Saturday, March 4, 2017

Discretion Being the Better Part of Valor... or Yips, Yikes!

It's a doleful sound, at the onset, one could misinterpret it as a human cry, especially when one is a fifteen minute drive from the border of the most populous city in the United States. Then as it builds into a chorus of an indeterminate number of intertwined vocal parts, a sonic mélange of howls and yips, it becomes as unmistakable as it is unheimlich- it is a pack of coyotes singing. I tend not to be timorous about coyotes, having had several encounters with them in the past. I decided that I would proceed in the direction of the coyote-chorus so I could attempt to get some idea of how many there were (count the tapeta lucida, then divide by two, hoping that there are no individuals which are monocular due to disease or misadventure)- then, in typical horror movie fashion, just as I was about to march forth (tee hee), the battery of my rechargeable flashlight gave out. I'm not afraid of the dark, nor am I afraid of coyotes, but, despite the fact that I have worked nights for the past ten years, from an evolutionary standpoint, I am a diurnal animal, so the prospect of walking into an area occupied by an indeterminate number of sizeable, clever predators wasn't exactly appealing. It was around 4AM, a time perfectly described by Fred Saberhagen as "the darkest morning hours, when human powers are known to wane, and others may reach their peak". ADVANTAGE: CANINE!

Lightless, I made my way to the brighter precincts of the site, then back to my office. I swear I didn't cry, but I didn't exactly feel very heroic until I was inside. If there's one thing I've learned by perusing lurid Man's Life magazine covers on the internet, it's that even the manliest manly man of manliness can prevail against a critter onslaught only during the daylight hours. If that one guy had run into those weasels at night, they would have ripped his flesh right down to the bone, marrow even.

On a felicitous note, because of the bitterly cold, windy weather, one of the managers took Fred and Ginger home for the weekend. Typically, I feed these two around 4AM on Saturday mornings, and the idea of having them out and about while coyotes are roaming around without me being able to see them would not have made me comfortable.

ADDENDUM: Given the frigid temperature, and the fact that the eastern coyote is about one-quarter wolf, this could have been the title of my post:


mikey said...

You oughta set up a couple of night vision game/trail cameras around the site and see what alls out there at night. The gift shop could sell the better pics to pay for the cameras...

Big Bad Bald Bastard said...

That's a great idea, mikey. I mentioned this to a friend of mine and he had bought one and set it up in his backyard. Just this weekend, he found an image of one of his neighbors in his backyard with a pair of binoculars, spying on his adolescent daughter's bedroom window. He contacted the local constabulary, and there will be an ensuing shitstorm. This creep's live-in girlfriend has a teenage daughter herself.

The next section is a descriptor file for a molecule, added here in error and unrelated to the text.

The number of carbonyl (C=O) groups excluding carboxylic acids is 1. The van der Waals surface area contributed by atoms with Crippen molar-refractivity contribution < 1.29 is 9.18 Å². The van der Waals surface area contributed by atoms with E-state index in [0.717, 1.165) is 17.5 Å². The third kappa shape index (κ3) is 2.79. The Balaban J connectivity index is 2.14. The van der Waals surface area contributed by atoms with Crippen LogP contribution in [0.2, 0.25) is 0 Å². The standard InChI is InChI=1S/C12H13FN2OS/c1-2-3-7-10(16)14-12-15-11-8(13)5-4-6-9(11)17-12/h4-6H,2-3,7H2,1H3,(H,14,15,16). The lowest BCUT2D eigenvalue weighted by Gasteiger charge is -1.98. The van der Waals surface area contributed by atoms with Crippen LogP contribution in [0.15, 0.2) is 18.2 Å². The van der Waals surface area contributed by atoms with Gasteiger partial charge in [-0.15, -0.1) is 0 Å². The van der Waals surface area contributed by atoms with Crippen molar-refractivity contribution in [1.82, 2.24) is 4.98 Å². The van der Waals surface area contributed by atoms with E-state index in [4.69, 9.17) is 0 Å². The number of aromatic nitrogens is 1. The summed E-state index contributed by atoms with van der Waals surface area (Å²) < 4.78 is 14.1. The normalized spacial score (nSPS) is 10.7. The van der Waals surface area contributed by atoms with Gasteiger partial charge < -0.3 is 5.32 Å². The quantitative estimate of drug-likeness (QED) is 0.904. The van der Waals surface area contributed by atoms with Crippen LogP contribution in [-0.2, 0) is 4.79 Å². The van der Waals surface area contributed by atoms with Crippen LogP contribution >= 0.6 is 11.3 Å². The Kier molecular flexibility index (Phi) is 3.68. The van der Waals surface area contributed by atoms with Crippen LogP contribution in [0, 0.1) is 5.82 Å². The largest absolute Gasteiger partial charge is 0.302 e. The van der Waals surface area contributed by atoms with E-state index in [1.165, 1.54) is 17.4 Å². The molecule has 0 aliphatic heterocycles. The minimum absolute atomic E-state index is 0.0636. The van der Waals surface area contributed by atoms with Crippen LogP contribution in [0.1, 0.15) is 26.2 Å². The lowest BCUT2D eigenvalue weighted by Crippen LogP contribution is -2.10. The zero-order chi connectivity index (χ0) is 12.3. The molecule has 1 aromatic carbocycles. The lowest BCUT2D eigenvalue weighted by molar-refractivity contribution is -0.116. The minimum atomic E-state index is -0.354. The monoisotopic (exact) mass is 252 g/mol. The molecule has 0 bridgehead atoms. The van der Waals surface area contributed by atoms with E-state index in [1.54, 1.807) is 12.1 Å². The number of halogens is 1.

I told my friend to drop a goddamn bus on this asshole.

Li'l Innocent said...

I wanted to echo your thoughts when I first read this nifty post a couple of nights ago. You reminded me of an experience I had well over 3 decades ago, when my then boyfriend, my sister and I traveled into NYC to spend the day at the Bronx Zoo, for the first time since childhood. A new, advanced-design Big Cat building was among several new facilities that had been opened recently.

We entered the new Feline house. Immediately inside the door, I found myself five feet away from an adult leopard on my left with nothing between us. The leopard paused in mid-stride, turned his/her head and met my eyes. There was a moment of pure prey-animal petrifaction before the presence of the spotless plate glass registered.

It's good to know your place. A predator - especially a top predator - has an inherent quality that no jumped-up anthropoid will ever achieve.

Big Bad Bald Bastard said...

Reading your post, LI, I have to say that I am glad that my precious kitties aren't sixty or seventy pounds... cats are such perfect killing machines.

Emma said...


I live rurally, by mostly-preference, and our local supply of barn cats has dwindled to zero since the immediate environment expanded into coyote territory. (Or "expanded into coyote territory again."

I realize that animals don't have ethics, and that they look at the world through pretty basic hierarchies of threat dynamics, but things that hunt in packs are scary as fuck. Especially when they have sharp teeth.